Lately, however, I've begun to question this doctrine. Meatloaf lovers, I'm curious - do you add the ketchup while the meatloaf is cooking, or not, and what is your reasoning for doing it whichever way you do?

Mom T's Meatloaf

2 lbs. ground beef
1/4 lb bulk sausage**
1.5 slices bread, torn into small pieces
1 egg
1 medium-large onion, chopped
1 or 1 sticks celery, chopped

Sauté onion and celery until soft. Add to other ingredients in a large bowl and mix thoroughly with your hands. Push into a shallow baking pan (it should be about 2" thick) and bake at 375 degrees for about an hour, to desired dark brownness. Serve with ketchup, preferably the sublime ketchup* that June Taylor makes.

**I realized upon typing this out that I have made a modification to her original recipe; I use 1 pound of ground beef and 1 pound of sausage, either bulk sausage or sometimes spicy Italian sausage. I also use whatever bread I have around although she always used sliced white bread.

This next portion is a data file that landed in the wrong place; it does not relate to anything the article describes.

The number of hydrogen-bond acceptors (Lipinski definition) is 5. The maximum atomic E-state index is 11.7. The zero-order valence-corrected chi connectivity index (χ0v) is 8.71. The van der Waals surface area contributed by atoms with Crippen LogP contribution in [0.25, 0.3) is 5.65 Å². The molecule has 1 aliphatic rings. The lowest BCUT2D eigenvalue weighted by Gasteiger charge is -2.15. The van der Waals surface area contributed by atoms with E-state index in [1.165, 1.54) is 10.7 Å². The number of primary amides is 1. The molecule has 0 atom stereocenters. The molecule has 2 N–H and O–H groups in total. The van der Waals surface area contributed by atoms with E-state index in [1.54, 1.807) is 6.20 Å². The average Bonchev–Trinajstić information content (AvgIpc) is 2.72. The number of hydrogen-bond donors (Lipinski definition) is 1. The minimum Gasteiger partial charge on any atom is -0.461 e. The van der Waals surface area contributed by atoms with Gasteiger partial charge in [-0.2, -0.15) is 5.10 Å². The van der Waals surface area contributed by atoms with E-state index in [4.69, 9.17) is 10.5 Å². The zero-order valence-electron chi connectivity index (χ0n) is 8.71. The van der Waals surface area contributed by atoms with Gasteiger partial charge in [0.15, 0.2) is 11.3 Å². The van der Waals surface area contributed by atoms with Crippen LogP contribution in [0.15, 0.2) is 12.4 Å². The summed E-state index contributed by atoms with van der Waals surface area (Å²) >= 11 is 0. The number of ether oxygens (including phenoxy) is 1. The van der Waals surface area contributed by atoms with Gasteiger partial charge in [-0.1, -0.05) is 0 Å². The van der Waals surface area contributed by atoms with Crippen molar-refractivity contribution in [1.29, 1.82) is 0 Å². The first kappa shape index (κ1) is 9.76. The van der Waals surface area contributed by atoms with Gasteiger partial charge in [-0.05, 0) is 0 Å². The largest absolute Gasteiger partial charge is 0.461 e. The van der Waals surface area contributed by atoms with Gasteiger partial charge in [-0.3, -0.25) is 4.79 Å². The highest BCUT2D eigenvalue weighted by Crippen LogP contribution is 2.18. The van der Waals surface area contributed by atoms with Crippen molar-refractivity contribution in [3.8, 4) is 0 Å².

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Friday, December 11, 2009

Again With The Soup??

I'm a big fan of soup; I could eat soup twice a week and be a happy woman. My Beloved, maybe not so much. When I trotted out our third or fourth pot of soup in less than a month, his body English said, "Enough with the soup, lady!" He's from New York - he has eloquent body language.

Turkey soup, made from the simmered bones of Thanksgiving with carrots, onions and celery in the broth, then strained to remove the bones and used-up veggies. I picked the meat off the bones and added that to the soup. Once all the goodies were in the pot, I added new sliced carrots, some frozen peas, some sliced green onion and broken vermicelli for the final heating.

We each ate two bowls of soup - notice, please, that the body language did not translate into reluctance once the soup was on the table.
I couldn't finish my second bowl, so Cora got some, too, and I had only enthusiastic body language from her - she has a way of dancing on her hind legs that indicates strong approval.

Message received from the boy, however. I'll wait a while before making another pot of soup.


Thursday, December 10, 2009

Swiss Taters

Cruising through the supermarket aisles the other day, I happened upon a nice brick of cheese from the Swiss/French mountains and was reminded of the dish that bears its name.